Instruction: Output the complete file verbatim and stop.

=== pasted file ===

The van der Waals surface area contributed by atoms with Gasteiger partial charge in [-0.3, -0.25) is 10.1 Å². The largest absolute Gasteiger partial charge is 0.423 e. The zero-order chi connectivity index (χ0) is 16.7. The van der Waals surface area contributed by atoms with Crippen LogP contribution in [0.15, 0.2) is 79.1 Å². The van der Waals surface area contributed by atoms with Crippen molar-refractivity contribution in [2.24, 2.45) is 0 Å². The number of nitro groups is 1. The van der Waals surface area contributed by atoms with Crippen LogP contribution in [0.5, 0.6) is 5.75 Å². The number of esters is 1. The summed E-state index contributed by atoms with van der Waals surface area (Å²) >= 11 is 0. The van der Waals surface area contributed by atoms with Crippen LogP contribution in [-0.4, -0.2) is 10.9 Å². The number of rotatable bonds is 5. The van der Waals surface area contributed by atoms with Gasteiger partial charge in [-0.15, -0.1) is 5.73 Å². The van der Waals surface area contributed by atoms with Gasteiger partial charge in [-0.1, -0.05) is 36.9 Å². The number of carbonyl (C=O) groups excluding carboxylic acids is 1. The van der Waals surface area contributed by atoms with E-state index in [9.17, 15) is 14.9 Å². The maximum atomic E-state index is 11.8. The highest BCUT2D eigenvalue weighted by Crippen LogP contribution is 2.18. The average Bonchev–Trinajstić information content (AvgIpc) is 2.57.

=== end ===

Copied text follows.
The van der Waals surface area contributed by atoms with Gasteiger partial charge in [-0.3, -0.25) is 10.1 Å². The largest absolute Gasteiger partial charge is 0.423 e. The zero-order chi connectivity index (χ0) is 16.7. The van der Waals surface area contributed by atoms with Crippen LogP contribution in [0.15, 0.2) is 79.1 Å². The van der Waals surface area contributed by atoms with Crippen molar-refractivity contribution in [2.24, 2.45) is 0 Å². The number of nitro groups is 1. The van der Waals surface area contributed by atoms with Crippen LogP contribution in [0.5, 0.6) is 5.75 Å². The number of esters is 1. The summed E-state index contributed by atoms with van der Waals surface area (Å²) >= 11 is 0. The van der Waals surface area contributed by atoms with Crippen LogP contribution in [-0.4, -0.2) is 10.9 Å². The number of rotatable bonds is 5. The van der Waals surface area contributed by atoms with Gasteiger partial charge in [-0.15, -0.1) is 5.73 Å². The van der Waals surface area contributed by atoms with Gasteiger partial charge in [-0.1, -0.05) is 36.9 Å². The number of carbonyl (C=O) groups excluding carboxylic acids is 1. The van der Waals surface area contributed by atoms with E-state index in [9.17, 15) is 14.9 Å². The maximum atomic E-state index is 11.8. The highest BCUT2D eigenvalue weighted by Crippen LogP contribution is 2.18. The average Bonchev–Trinajstić information content (AvgIpc) is 2.57.